Here in Colorado, we are not terribly far removed from a time when what people ate was primarily grown within a very short drive from their home.
Today, much of what we eat finds its origins much further away. Even foods produced locally can travel hundreds if not thousands of miles to be processed and packaged before arriving at your grocery store.
Some items take months to reach the shelf. For Brett Beardmore and Forrest Carlson, co-founders of Fort Collins’ newest Community Supported Agriculture operation (CSA) this kind of food system doesn’t make much sense.
Owltree Farm, which they named for the Great Horned Owl that can be regularly seen cruising the property is how they intend to change how local residents think about and procure their food.
In a CSA, members purchase shares at the beginning of the season. This helps the farmers to purchase materials necessary to maintain and work their farms. In exchange, members receive a regularly delivered share of whatever the farm produces, sharing in its bounty as well as its risks. In Fort Collins there are roughly a dozen active operations, selling to private consumers and local restaurants. Among other things, Beardmore believes this kind of relationship between farmer and consumer creates a stronger connection between people and their food.
“We place a big value in getting people closer to their food,” Beardmore says of their practice. “Just making them aware of where it comes from and how much work goes into it.”
While being able to see the farm and meet the people who grow your food may be enough for some, the community wide benefits to CSA participation are more complex and far reaching than that. Simply reducing the miles a product travels before it arrives at its final destination can greatly reduce its environmental impact. It also means the food is fresher, having spent less time between picking and plating.
That is a difference you can taste. Fresher food also boasts a higher nutrient content, a product of having less time for the nutrients to break down before consumption. “We’re going for a much more diversified model over the whole farm than most farms around here,” Carlson says of their innovative farming practices. Something he hopes will help to set them apart from others in the market.
Many CSAs also use organic and regenerative farming practices. Avoiding pesticides and choosing practices that promote soil quality not only reduces the farms own environmental impact but ensures the plants grown have access to more nutrients from the soil. For the young farmers of Owltree Farm this means incorporating chickens and ducks into their operation. The birds, in addition to providing fertilizer, meat, and eggs, help to control pest insects. Compost topsoil is used for their growing beds to avoid disturbing the native soil and help reduce erosion and friends cows are brought in to graze and fertilize acreage that isn’t being actively used for farming. Regular weeding is still the best way to avoid the use of chemical herbicides, but they don’t seem to mind the work.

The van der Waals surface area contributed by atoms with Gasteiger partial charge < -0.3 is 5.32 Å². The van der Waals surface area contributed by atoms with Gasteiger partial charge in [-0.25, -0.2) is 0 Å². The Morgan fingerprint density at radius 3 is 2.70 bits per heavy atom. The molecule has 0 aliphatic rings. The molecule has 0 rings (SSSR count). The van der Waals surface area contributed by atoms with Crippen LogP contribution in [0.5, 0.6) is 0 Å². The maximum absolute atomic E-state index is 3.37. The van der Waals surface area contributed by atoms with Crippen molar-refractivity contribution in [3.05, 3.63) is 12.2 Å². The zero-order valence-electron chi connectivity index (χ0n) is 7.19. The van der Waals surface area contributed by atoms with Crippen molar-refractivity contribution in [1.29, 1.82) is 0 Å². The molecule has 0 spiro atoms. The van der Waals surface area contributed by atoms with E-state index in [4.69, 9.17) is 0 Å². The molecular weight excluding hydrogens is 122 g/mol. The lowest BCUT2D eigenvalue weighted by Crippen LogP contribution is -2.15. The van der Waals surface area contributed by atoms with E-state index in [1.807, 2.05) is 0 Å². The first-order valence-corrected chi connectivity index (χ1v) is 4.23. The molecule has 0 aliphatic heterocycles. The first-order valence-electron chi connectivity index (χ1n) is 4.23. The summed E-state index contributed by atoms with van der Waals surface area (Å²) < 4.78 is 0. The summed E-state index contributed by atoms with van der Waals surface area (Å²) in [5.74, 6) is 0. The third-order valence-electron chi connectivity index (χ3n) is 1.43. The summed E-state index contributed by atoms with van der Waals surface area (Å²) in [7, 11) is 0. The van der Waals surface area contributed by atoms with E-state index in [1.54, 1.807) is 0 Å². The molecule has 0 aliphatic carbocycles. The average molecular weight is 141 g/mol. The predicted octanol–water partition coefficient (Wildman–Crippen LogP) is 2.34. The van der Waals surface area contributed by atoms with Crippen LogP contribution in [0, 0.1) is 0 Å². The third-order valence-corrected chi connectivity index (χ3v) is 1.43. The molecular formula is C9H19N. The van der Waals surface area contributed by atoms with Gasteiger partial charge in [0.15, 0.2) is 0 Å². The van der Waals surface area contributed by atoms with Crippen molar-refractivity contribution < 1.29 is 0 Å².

“There are other ways to farm,” Beardmore admits, “but those are conventional and we’re trying to stay away from that.”
The market demand for more operations such as theirs in Fort Collins was evident to the pair when they made the decision to pursue this dream, in spite of its roadblocks and risks. While they may not be likely to get rich in this business, they do think they can provide people with a better product than is likely to be found elsewhere. Beardmore, who also works at a local grocer has seen the demand for Colorado products firsthand and while the number of stomachs they can personally fill may never rival that of a grocery store, one more CSA can help to chip away at the amount of food Fort Collins residents receive from far away and is another notch of growth in the trend of doing so.
Owltree Farm had its trial run last year, and while a late freeze did some damage to their fruit tree’s available harvest, they’re confident that they’ve fine tuned their processes and setup for success in their first year with members. While the operation is relatively small right now, they’ve got their eyes set on the future. Creating more diversity in what they plant and offer, maybe raising hogs, adding more greenhouse space, and scaling up their operation to support more membership.
“We want to feed the masses,” Beardmore says of their plans for the farm, noting that their labor intensive methods create a premium product, “we still want to make it accessible but sometimes it can cost a little bit more.”
Additionally the pair hope to create more community around their farm. Welcoming members and non alike to come visit on any given Saturday, they hope to help educate people about regenerative farming practices and eventually host farm-fresh community dinners, incorporating local chefs and other local producers to create an entirely locally sourced meal. Their passion for farming, food, and community are crystal clear and taking root with every plant.
“It’s the experience of it,” Carlson says, beaming, “talking to your farmer and seeing the garden, you can hang out and be a part of it. You don’t get that even at a farmers market, definitely not a grocery store.”